I wonder how many readers have given attention to how many H. Beam Piper characters are smokers. In "Omnilingual" (_Analog_, 1957), the heroine, Martha Dane nervously chain-smokes cigarettes as she worries about whether she will solve the problem of the Martian language. Her fellow archeologist, Dr. Selim von Ohlhorst, smokes a carved pipe. The head of the expedition, Col. Hubert Penrose, smokes cigarettes from a silver case. In _Junkyard Planet_ (1962), the hero, Conn Maxwell, and his father puff cigars. (They prefer the tobacco from their native planet over Terran tobacco.) In _Lord Kalvan of Otherwhen_ (1965), Verkin Vall and his wife smoke cigarettes, as does Hadron Dalla. In _Little Fuzzy_ (1962), Pappy Jack Holloway, the sunstone prospector, smokes a pipe-- a trait that the Fuzzies find fascinating. (To Pappy Jack's credit, he does not allow the Fuzzies to smoke his pipe.) I invite you to find other examples.
I don't know whether Piper himself was a smoker, nor do I know what were his personal thoughts about tobacco. But certainly many of his characters smoke. I suspect that it was simply a matter of characterization. What his characters smoked and how they smoked dramatised whether they were young or old, insecure or calm, laid-back or aggressive. In the same vein, shaving habits or table manners can reveal something about a fictional character.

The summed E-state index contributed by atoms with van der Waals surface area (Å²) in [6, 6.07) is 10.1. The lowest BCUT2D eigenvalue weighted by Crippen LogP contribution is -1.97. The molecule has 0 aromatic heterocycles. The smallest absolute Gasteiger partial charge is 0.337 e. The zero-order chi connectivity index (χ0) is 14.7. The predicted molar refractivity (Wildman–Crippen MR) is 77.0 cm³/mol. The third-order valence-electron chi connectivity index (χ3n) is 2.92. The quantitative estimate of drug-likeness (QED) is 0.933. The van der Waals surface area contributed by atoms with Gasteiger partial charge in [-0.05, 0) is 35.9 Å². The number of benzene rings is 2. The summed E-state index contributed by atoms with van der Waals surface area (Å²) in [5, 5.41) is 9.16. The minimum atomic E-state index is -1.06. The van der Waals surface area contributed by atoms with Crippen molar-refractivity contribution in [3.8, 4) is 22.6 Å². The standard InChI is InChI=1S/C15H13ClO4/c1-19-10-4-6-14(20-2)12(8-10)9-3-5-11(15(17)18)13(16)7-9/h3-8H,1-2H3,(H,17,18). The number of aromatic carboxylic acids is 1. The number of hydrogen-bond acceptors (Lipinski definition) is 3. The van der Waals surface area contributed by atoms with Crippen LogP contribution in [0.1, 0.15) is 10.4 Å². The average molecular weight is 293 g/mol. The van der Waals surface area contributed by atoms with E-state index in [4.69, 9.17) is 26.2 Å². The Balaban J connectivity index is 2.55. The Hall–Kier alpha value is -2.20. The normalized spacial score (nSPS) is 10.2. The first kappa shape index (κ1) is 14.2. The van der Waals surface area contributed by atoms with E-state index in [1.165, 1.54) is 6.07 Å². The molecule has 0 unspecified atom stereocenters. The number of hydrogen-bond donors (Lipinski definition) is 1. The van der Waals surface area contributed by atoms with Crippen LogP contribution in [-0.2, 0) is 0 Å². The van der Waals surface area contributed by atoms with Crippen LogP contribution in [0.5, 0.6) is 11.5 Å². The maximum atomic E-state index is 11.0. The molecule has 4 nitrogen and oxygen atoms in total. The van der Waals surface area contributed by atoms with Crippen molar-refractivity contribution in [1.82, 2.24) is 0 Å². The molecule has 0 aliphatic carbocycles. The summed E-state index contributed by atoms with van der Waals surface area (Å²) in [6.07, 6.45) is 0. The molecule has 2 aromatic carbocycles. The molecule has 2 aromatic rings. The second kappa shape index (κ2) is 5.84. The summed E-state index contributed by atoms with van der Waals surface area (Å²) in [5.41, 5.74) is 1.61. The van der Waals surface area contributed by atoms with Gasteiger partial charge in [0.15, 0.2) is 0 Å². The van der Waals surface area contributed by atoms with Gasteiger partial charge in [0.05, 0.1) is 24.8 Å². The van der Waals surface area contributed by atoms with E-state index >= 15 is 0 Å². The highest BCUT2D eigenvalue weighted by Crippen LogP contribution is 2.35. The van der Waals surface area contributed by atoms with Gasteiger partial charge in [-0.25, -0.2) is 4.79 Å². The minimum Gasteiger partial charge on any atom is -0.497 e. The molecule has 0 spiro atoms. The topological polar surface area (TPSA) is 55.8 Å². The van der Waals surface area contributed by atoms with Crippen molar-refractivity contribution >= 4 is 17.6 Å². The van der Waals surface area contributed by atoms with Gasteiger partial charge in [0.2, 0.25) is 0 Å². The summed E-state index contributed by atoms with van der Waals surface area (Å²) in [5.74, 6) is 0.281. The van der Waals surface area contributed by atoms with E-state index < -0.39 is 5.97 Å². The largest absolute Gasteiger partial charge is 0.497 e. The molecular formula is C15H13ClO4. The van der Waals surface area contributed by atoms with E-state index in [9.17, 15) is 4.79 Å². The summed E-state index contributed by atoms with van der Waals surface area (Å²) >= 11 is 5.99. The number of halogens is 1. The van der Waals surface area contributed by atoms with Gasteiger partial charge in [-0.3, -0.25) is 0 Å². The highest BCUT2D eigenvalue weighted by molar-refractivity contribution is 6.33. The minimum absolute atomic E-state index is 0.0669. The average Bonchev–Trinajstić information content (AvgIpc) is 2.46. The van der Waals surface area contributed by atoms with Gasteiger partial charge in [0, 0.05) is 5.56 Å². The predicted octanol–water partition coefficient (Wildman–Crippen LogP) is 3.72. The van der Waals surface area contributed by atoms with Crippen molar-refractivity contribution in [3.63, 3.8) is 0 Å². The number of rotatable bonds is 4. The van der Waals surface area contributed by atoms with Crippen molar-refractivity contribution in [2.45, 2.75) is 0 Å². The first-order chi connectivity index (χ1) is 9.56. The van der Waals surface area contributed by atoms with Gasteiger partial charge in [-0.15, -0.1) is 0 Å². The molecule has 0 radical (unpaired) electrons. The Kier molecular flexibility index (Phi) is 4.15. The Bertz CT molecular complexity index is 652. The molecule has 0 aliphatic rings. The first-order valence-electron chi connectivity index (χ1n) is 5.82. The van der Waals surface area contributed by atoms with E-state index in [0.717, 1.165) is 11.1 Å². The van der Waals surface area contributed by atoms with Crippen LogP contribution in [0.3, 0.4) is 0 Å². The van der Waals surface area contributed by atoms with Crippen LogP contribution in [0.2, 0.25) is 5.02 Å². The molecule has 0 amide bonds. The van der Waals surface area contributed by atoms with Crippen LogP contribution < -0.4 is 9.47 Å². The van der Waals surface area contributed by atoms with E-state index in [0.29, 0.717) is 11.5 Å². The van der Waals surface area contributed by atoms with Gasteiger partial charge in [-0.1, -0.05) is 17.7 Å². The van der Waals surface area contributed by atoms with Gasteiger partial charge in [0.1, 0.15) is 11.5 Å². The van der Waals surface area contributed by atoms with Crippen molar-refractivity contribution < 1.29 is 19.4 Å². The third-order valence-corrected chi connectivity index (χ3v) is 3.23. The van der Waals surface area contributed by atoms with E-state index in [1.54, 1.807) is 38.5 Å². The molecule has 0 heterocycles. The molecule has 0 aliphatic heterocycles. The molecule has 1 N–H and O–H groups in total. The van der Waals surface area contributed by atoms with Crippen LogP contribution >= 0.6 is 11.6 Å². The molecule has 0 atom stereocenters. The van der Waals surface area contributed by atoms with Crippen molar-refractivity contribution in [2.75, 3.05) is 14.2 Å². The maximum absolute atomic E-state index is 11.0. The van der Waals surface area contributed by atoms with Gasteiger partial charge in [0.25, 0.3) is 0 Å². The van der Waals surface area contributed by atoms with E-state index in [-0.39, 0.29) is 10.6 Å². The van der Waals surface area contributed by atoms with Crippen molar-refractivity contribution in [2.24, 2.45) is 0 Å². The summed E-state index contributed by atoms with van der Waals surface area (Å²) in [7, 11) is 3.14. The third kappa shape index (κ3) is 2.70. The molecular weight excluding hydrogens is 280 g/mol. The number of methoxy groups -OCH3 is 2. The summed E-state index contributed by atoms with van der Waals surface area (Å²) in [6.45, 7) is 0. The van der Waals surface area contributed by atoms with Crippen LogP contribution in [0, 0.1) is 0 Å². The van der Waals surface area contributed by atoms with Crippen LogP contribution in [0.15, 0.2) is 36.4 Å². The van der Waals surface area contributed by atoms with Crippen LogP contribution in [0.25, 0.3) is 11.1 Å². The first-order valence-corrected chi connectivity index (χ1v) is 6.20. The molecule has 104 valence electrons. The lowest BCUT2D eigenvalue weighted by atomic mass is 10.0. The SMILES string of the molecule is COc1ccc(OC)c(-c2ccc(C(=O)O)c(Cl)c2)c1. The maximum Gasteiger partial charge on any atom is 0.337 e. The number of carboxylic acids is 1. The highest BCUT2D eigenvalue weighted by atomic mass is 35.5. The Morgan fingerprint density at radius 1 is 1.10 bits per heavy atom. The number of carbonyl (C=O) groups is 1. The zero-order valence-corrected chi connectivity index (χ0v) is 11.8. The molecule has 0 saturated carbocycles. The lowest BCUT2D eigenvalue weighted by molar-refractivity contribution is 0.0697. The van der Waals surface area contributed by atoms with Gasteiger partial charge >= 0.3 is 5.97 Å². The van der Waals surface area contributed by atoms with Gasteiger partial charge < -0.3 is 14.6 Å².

In any event, _Little Fuzzy_ is hands down Piper's best novel, and the secret is not hard to find. It lies in the delightful characterization of his little natives of Zarathustra that immediately have you rooting for them from the very begining. Of course, we understand the motives of the Zarathustra Mining Company. They began operations believing that there was no native intelligent life on the planet. Once the Fuzzies have been discovered by Pappy Jack, the company is in danger of losing its charter. So it is in its best interests to get the Fuzzies declared non-intelligent and to quickly exterminate them.
The scenes between the Fuzzies and Pappy Jack are marvelous, and there are some dandy courtroom scenes in which lawyers for both sides draw on an arsenal of dirty tricks. _Little Fuzzy_ probes the question, "What is human?" I am reminded of a story by Robert A. Heinlein called "Jerry Was a Man" that deals with the same theme. Heinlein's story is blatently sentimental. Piper's novel is less so. But I think both authors intended us to see that what makes somebody "human" is something that goes beyond the courtroom arguments, something emotional, something elusive... but nevertheless, something real for all that. If you pass this novel over, you will be cheating yourself.